We are all familiar with what our food looks like on the shelves of the grocery store and prepared on our tables, but what about before that? Since the first food store opened, the Piggly Wiggly in 1916, people have become ever more reliant on trips to the grocery store to fulfill all their family’s food needs. As a result, some of us have lost touch with what our food looks like as it’s growing.
Most of us know that apples and pears grow on trees and grapes grow on a vine. There are some foods, though, that looks downright out of this world before it hits the store shelf! Food that seems basic to us in the grocery store looks foreign and exotic when it’s growing on its own or being cultivated by a farmer.
Some of these foods are more common than you think. For instance, have you ever wondered where tapioca comes from, or what a pineapple “tree” looks like? And what about chocolate?!
We are familiar with so many delicious foods when we’re staring at it in a package or a bin at the market, but more often than not, you wouldn’t know those same foods if you were face to face with them in nature. Here are over 30 photos that will prove this theory, and blow your mind with how our food is actually grown!
1. Passion Fruit
Passion fruit has recently seen a surge in production after being deemed a superfruit, rich in immune-boosting vitamins as well as iron, riboflavin, and niacin. It is popular in beverages and smoothies, but would you know it if you saw it? It comes from a downright alien-looking flower and contrary to popular belief, it doesn’t grow on trees, but on a vine. It will quickly take over any nearby trellises or buildings in a cascade of leaves and showy flowers.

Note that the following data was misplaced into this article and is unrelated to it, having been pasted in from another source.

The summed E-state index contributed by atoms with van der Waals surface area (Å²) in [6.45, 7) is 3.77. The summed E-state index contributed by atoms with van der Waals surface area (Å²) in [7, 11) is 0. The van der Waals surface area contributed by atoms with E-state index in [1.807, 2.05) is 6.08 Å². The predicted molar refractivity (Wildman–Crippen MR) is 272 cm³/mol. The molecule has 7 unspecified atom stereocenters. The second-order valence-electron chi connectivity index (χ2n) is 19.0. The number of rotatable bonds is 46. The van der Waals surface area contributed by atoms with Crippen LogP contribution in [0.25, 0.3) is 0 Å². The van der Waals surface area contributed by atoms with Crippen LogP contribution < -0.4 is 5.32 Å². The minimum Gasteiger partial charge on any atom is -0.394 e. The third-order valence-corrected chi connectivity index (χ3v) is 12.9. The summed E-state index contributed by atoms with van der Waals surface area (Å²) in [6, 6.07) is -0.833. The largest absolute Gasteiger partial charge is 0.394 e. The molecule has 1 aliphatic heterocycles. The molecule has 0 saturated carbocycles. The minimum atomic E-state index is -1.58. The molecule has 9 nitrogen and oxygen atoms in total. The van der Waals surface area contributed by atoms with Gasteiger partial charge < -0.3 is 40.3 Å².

These super-sweet fruits are known as Nature’s candy! They grow in the desert near oases on date-palm trees, and can grow to be over 75 feet tall! These large lovelies produce enormous amounts of fruit each season, but not before it’s ready. It can take up to 8 years for a date-palm to reach maturity and begin fruiting, and up to 10 years for them to produce abundant harvests.
3. Goji Berries
Yet another superfruit common in the grocery stores and bulk sections is the Goji berry. With the amount of protein, fiber and important minerals they pack per serving, they’re downright medicinal. Some studies have even shown that they outperform most other berries in terms of nutritional benefits, and can even help kill cancer. Like with most healthy foods, they don’t come cheap, so learning how to cultivate these vines with their sweet little berries would be well worth your effort!